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Drillers, oilfield service stocks end already challenging year with Q4'18 plunge

Negatively impacted by widespread producer spending discipline and a falling crude oil price, businesses in the oilfield services and equipment sector saw investor returns significantly decline into the end of 2018.

But after a bumpy start to 2019, the oilfield service sector should get a boost, as crude oil prices are forecast to recover and drive higher spending in exploration and production.

The West Texas Intermediate, or WTI, crude oil futures price fell 24.8% year over year to $45.41 per barrel on the last trading day of 2018, rekindling exploration and production capital budgeting uncertainty and stoking concerns that the oilfield services industry may be heading into another downturn, analyst with Tudor Pickering Holt and Co. said.

On the last day of trading in 2018, while the S&P 500's year-over-year total return was a loss of 4.4%, the S&P 500 oil and gas drillers' total return was a loss of 22.6% and the S&P 500 oil and gas equipment and services' total return was a loss of 41.5%.

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The health of the oilfield services sector is still quite weak as oilfield service companies and their exploration and production customers are seeing significant inflation in labor costs, according to Moody's. Most oilfield service companies also need to reinvest in their operations to boost service capacity and meet customer demand, Moody's said in a Jan. 3 research note.

Tudor Pickering Holt analysts expect earnings across the oilfield service sector to head in the "wrong direction" in January and during the fourth-quarter 2018 earnings season.

Moody's analysts said that even if oilfield service companies book more revenue in 2019, they may not generate significant discretionary cash flow and boost financial flexibility.

In the challenging market environment, investor returns declined sharply across all sector businesses. Majors Schlumberger Ltd. and Halliburton Co. each saw investor returns tumble 44.6%. TechnipFMC PLC investor returns dropped 37% while Baker Hughes a GE company returns fell by 30.4%.

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In some cases, company performances in 2018 were impacted by exposure to the Permian Basin, where a lack of pipeline capacity has slowed production projects.

Baker Hughes in November 2018 repurchased about $1.5 billion shares in conjunction with parent company GE lessening its stake in the company, but even with the return of excess capital and the company's diversified product/service portfolios, total investor returns suffered into the year's end.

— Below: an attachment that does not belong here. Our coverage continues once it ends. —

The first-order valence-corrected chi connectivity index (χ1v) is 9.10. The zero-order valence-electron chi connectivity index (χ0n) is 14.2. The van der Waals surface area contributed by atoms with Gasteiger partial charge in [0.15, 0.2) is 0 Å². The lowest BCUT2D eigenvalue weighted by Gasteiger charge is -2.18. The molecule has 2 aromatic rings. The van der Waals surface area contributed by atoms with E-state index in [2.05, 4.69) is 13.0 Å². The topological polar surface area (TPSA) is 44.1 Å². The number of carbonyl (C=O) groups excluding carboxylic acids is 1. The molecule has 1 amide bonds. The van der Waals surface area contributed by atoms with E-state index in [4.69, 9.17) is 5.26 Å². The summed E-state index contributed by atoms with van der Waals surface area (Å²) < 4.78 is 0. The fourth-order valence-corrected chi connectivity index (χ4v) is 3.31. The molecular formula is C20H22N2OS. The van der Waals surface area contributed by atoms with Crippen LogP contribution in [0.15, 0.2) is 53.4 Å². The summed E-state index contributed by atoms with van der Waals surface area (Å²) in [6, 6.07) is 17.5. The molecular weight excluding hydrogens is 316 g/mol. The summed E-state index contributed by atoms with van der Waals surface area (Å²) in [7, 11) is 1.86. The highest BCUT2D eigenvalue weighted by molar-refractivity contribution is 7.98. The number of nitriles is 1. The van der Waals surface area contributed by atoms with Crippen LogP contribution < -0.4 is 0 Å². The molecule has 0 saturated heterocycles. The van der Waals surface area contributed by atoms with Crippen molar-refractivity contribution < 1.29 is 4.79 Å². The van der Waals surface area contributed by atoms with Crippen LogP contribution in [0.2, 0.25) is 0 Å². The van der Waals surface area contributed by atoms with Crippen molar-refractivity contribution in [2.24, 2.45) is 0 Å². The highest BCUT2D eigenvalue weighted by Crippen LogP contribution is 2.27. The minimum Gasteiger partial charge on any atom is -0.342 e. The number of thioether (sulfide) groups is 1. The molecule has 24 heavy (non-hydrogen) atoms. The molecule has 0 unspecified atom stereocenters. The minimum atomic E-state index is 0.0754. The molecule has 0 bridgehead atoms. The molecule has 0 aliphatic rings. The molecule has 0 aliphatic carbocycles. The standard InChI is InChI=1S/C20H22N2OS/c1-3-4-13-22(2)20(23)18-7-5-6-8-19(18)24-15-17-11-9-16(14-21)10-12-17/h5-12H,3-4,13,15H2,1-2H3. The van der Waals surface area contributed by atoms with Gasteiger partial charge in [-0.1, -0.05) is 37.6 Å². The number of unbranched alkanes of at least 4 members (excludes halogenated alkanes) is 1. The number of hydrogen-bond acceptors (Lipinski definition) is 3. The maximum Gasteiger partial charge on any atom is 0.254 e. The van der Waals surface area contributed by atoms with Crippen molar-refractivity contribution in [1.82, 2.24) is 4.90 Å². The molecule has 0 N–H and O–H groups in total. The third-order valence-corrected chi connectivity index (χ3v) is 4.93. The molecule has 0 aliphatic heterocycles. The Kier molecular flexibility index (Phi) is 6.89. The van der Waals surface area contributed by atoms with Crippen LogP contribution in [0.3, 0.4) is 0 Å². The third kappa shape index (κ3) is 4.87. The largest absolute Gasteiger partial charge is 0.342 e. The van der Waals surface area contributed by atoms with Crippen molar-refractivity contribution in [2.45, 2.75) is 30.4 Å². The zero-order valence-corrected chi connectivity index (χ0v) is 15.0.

The negative impact from Permian exposure is expected to continue for majors including Baker Hughes and Halliburton into this year, however the U.S. onshore markets still present more growth opportunities than other markets, Moody's analysts said.

"Exploration and production companies and oil majors have committed much of their capital in expanding unconventional production, and current prices should support their ongoing development," the Moody's analysts said.

Despite 2018 struggles, "The strong producer focus on low-risk, flexible and quick-payback shale assets in a low and volatile price environment should lift utilization and pricing in the oilfield service sector in 2019, while infrastructure hurdles gradually dissipate."

Struggles in the North America land market also had negative implications for drillers in 2018 as the number of drilled but uncompleted wells increased and pressure pumping activity declined.

Total investor returns ranged widely in the negative for drillers from 22.7% lower for Okla.-based Helmerich & Payne Inc. to 54.6% lower for Patterson-UTI Energy Inc.

Helmerich & Payne said during a Dec. 4, 2018, energy conference that drilling market conditions are improving even as oil prices have moved lower, and as the replacement cycle persists and well complexity increases.

Drilling efficiency, increasing pad drilling and longer lateral lengths continue to drive the demand for super-spec rigs, the company said.

Likewise, despite Patterson-UTI's troubles, Chairman Mark Siegel said during the company's third-quarter 2018 earnings call that fundamentals remain strong for U.S. onshore drilling and completion activity despite the near-term slowdown in pressure pumping.

The near-term challenges related to exploration and production budget exhaustion and pipeline constraints are expected to be temporary, he said, adding that the company's position as a leading provider of super-spec drilling rigs gives it visibility in both near-term drilling activity and longer-term completion demand.

"Customer appetite for term contracts on drilling rigs in a rising dayrate environment confirms that super-spec drilling activity should remain strong and continue to drive the number of wells being drilled," Siegel said. "The current slowdown in completion activity is leading to an increase in the backlog of wells waiting to be completed, which bodes wells for increasing demand for pressure pumping in the not too distant future."